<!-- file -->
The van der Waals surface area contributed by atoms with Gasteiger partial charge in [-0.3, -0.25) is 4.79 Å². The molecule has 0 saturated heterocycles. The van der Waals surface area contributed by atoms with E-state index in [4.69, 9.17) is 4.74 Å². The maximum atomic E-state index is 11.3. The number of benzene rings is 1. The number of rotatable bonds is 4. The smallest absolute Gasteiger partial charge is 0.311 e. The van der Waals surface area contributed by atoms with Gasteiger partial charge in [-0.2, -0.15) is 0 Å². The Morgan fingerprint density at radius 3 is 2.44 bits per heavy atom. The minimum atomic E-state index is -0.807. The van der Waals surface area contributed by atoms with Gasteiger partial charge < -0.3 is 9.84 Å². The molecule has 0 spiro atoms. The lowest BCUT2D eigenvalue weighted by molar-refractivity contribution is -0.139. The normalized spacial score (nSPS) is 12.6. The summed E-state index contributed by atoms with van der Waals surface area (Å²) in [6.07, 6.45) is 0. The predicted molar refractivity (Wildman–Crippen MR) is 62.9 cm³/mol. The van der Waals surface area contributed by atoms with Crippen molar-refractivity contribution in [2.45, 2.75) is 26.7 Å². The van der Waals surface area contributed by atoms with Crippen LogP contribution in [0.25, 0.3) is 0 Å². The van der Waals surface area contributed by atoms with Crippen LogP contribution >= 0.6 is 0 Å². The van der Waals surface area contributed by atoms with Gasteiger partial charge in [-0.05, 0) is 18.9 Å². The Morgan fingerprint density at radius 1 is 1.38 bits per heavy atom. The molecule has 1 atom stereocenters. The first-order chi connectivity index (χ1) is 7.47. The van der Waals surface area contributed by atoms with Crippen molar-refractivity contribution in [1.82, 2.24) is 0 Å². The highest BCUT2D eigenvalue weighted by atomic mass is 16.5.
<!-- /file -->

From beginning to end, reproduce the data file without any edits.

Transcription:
The van der Waals surface area contributed by atoms with Gasteiger partial charge in [-0.3, -0.25) is 4.79 Å². The molecule has 0 saturated heterocycles. The van der Waals surface area contributed by atoms with E-state index in [4.69, 9.17) is 4.74 Å². The maximum atomic E-state index is 11.3. The number of benzene rings is 1. The number of rotatable bonds is 4. The smallest absolute Gasteiger partial charge is 0.311 e. The van der Waals surface area contributed by atoms with Gasteiger partial charge in [-0.2, -0.15) is 0 Å². The Morgan fingerprint density at radius 3 is 2.44 bits per heavy atom. The minimum atomic E-state index is -0.807. The van der Waals surface area contributed by atoms with Gasteiger partial charge < -0.3 is 9.84 Å². The molecule has 0 spiro atoms. The lowest BCUT2D eigenvalue weighted by molar-refractivity contribution is -0.139. The normalized spacial score (nSPS) is 12.6. The summed E-state index contributed by atoms with van der Waals surface area (Å²) in [6.07, 6.45) is 0. The predicted molar refractivity (Wildman–Crippen MR) is 62.9 cm³/mol. The van der Waals surface area contributed by atoms with Crippen molar-refractivity contribution in [2.45, 2.75) is 26.7 Å². The van der Waals surface area contributed by atoms with Crippen LogP contribution in [0.25, 0.3) is 0 Å². The van der Waals surface area contributed by atoms with Crippen LogP contribution >= 0.6 is 0 Å². The van der Waals surface area contributed by atoms with Gasteiger partial charge in [-0.05, 0) is 18.9 Å². The Morgan fingerprint density at radius 1 is 1.38 bits per heavy atom. The molecule has 1 atom stereocenters. The first-order chi connectivity index (χ1) is 7.47. The van der Waals surface area contributed by atoms with Crippen molar-refractivity contribution in [1.82, 2.24) is 0 Å². The highest BCUT2D eigenvalue weighted by atomic mass is 16.5.